‘It is necessary to interpret these fundamental ideas by breaking them up into more concrete and partial ones, dependent upon the course of events and the orientation of thought of the masses.’43

Trotsky’s method of firmness and flexibility combined within the framework of a clearly defned strategy is so refreshing compared with the lifeless schematism of that wing of his epigones who think that revolutionary credentials depend on the ability to repeat in all circumstances slogans ripped from the programme and learnt by heart. The ability to take partial struggles as a starting point, generalise them, and then express this generalisation through a concrete demand, is at the heart of the transitional method.

The other addition Trotsky made to Lenin and the Comintern’s position was the use of transitional demands as a bridge not simply to socialism, but to the socialist revolution. The fulfilment of this task, winning the vanguard of the proletariat to the programme of socialist revolution, could only—and can only—be achieved by means of a transitional programme. The programme would, by freeing the proletariat from its bankrupt leaders, clear a path to the revolution. At that point a programme of transition in Lenin’s sense—to socialism—would become necessary:

‘Only a general revolutionary upsurge of the proletariat can place the complete expropriation of the bourgeoisie on the order of the day. The tasks of transitional demands is to prepare the proletariat to solve this problem.’44

Transitional demands, providing they really become a focus for mass struggle could introduce a reformist led proletariat to the very need for revolution:

‘It is necessary to help the masses in the process of the daily struggle to find the bridge between present demands and the socialist programme of revolution. This bridge should include a system of transitional demands stemming from the day’s conditions and from today’s consciousness of wide layers of the working class and unalterably leading to one final conclusion: the conquest of power by the proletariat.’45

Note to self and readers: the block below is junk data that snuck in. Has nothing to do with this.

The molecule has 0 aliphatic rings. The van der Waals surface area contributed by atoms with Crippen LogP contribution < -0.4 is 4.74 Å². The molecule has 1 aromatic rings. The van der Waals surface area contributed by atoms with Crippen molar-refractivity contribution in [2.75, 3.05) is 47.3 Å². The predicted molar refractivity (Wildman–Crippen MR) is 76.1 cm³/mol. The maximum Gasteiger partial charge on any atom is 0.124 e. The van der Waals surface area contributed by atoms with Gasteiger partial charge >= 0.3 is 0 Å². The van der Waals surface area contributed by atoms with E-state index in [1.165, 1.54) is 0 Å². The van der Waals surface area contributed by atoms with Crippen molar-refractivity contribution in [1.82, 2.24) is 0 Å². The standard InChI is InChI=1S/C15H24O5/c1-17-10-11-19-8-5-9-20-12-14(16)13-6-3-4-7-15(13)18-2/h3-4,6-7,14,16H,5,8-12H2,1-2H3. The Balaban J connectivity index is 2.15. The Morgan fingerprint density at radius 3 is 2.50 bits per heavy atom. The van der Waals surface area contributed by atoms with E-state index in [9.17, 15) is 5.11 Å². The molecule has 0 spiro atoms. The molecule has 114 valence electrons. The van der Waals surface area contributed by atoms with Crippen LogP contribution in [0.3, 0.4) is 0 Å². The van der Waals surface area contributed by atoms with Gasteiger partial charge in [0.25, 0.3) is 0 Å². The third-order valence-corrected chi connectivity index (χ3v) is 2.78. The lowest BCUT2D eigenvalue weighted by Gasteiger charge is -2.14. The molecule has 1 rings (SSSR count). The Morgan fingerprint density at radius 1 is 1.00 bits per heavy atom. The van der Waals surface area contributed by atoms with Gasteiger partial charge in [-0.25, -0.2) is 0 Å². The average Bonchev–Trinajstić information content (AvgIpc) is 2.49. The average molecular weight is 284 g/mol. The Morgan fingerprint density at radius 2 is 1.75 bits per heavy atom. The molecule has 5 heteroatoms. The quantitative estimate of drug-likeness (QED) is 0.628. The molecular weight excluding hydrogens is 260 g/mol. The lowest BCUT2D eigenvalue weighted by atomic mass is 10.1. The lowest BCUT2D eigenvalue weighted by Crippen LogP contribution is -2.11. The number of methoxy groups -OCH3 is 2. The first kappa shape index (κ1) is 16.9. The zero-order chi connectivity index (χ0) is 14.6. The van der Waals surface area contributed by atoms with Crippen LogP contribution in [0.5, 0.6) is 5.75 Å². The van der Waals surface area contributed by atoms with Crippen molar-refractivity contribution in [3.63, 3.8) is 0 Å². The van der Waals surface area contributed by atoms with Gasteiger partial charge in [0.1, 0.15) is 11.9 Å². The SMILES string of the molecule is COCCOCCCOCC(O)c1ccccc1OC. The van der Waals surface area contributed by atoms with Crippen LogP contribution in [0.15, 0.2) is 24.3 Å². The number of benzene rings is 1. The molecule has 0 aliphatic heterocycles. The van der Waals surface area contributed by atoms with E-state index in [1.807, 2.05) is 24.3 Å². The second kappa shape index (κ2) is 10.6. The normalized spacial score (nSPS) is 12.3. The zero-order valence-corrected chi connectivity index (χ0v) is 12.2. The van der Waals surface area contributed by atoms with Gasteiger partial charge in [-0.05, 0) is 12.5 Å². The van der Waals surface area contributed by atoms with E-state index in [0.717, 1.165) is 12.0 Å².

Lodged within every transitional demand is the struggle for vital working class needs over capitalism’s pursuit of profit via the establishment of workers’ control over capitalist production and distribution. At the same time each transitional demand contains a call for the organisation of the working class in bodies capable of exercising this control. By fighting for workers’ control and by building organisations that correspond to this fight the working class can block their bosses exercise of his or her ‘right to manage’ against the interests of workers. This denial of managements’ ability to be master in ‘their own’ house is a sort of dual power. Dual power in a single factory must lead to dual power in an industry and indeed in all industries if it is to effectively check the bosses. This in turn will create the beginnings of dual power in society as a whole. In order to defend each and every gain from the inevitable attacks of the capitalists the working class can, through transitional demands, be won to taking this road.

In that sense workers’ control at both a primitive level (over hiring and firing, for example, in a single factory) and an advanced level, (by forcing throughout society the abolition of business secrecy, and the right to veto all plans of the bosses) has the capacity to transform the most basic defensive struggles (against unemployment, for better pay) into offensive struggles leading inexorably towards the creation of a dual power situation. But for this to happen the demands must have an internal logic and interconnection. They are a system of demands, which can only achieve the goal of taking the working class to the threshold of revolution on the condition that they are actually fought for by significant sections of the class and that in the course of that struggle, the demands are extended up to and including the fight for a workers’ government. At the point where the working class, or its vanguard, are fighting in this manner, the transitional programme will be transformed into the programme of soviet power and the dictatorship of the proletariat: